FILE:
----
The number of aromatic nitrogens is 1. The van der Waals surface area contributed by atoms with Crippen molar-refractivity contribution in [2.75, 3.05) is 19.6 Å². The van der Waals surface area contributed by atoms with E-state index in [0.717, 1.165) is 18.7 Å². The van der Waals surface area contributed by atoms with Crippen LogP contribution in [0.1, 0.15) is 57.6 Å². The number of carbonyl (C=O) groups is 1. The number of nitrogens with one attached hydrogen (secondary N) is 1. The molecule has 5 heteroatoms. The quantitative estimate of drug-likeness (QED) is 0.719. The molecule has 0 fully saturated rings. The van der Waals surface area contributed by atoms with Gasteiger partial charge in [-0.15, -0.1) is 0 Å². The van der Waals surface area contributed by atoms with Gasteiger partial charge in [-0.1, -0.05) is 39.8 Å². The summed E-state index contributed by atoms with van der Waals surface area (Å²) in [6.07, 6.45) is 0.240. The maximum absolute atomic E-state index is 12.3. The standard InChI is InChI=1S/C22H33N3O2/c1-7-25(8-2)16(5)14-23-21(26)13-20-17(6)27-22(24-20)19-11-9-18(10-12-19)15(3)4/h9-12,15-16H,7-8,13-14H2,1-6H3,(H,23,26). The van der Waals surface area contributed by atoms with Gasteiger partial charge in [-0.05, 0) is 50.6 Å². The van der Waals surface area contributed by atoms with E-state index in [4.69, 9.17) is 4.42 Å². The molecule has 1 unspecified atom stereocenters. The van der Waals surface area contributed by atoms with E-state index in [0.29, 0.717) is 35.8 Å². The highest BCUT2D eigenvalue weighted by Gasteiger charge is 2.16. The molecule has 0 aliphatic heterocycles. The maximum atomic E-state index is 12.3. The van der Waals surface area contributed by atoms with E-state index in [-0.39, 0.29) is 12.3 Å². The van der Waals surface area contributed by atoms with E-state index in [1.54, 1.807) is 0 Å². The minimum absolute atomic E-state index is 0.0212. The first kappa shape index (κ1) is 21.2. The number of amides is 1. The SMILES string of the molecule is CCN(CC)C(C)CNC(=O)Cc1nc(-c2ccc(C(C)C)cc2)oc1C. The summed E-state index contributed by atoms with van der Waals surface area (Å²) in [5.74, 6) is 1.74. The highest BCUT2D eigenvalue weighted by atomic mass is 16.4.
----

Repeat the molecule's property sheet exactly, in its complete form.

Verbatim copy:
The number of aromatic nitrogens is 1. The van der Waals surface area contributed by atoms with Crippen molar-refractivity contribution in [2.75, 3.05) is 19.6 Å². The van der Waals surface area contributed by atoms with E-state index in [0.717, 1.165) is 18.7 Å². The van der Waals surface area contributed by atoms with Crippen LogP contribution in [0.1, 0.15) is 57.6 Å². The number of carbonyl (C=O) groups is 1. The number of nitrogens with one attached hydrogen (secondary N) is 1. The molecule has 5 heteroatoms. The quantitative estimate of drug-likeness (QED) is 0.719. The molecule has 0 fully saturated rings. The van der Waals surface area contributed by atoms with Gasteiger partial charge in [-0.15, -0.1) is 0 Å². The van der Waals surface area contributed by atoms with Gasteiger partial charge in [-0.1, -0.05) is 39.8 Å². The summed E-state index contributed by atoms with van der Waals surface area (Å²) in [6.07, 6.45) is 0.240. The maximum absolute atomic E-state index is 12.3. The standard InChI is InChI=1S/C22H33N3O2/c1-7-25(8-2)16(5)14-23-21(26)13-20-17(6)27-22(24-20)19-11-9-18(10-12-19)15(3)4/h9-12,15-16H,7-8,13-14H2,1-6H3,(H,23,26). The van der Waals surface area contributed by atoms with Gasteiger partial charge in [-0.05, 0) is 50.6 Å². The van der Waals surface area contributed by atoms with E-state index in [4.69, 9.17) is 4.42 Å². The molecule has 1 unspecified atom stereocenters. The van der Waals surface area contributed by atoms with E-state index in [0.29, 0.717) is 35.8 Å². The highest BCUT2D eigenvalue weighted by Gasteiger charge is 2.16. The molecule has 0 aliphatic heterocycles. The maximum atomic E-state index is 12.3. The van der Waals surface area contributed by atoms with E-state index in [-0.39, 0.29) is 12.3 Å². The van der Waals surface area contributed by atoms with E-state index in [1.54, 1.807) is 0 Å². The minimum absolute atomic E-state index is 0.0212. The first kappa shape index (κ1) is 21.2. The number of amides is 1. The SMILES string of the molecule is CCN(CC)C(C)CNC(=O)Cc1nc(-c2ccc(C(C)C)cc2)oc1C. The summed E-state index contributed by atoms with van der Waals surface area (Å²) in [5.74, 6) is 1.74. The highest BCUT2D eigenvalue weighted by atomic mass is 16.4.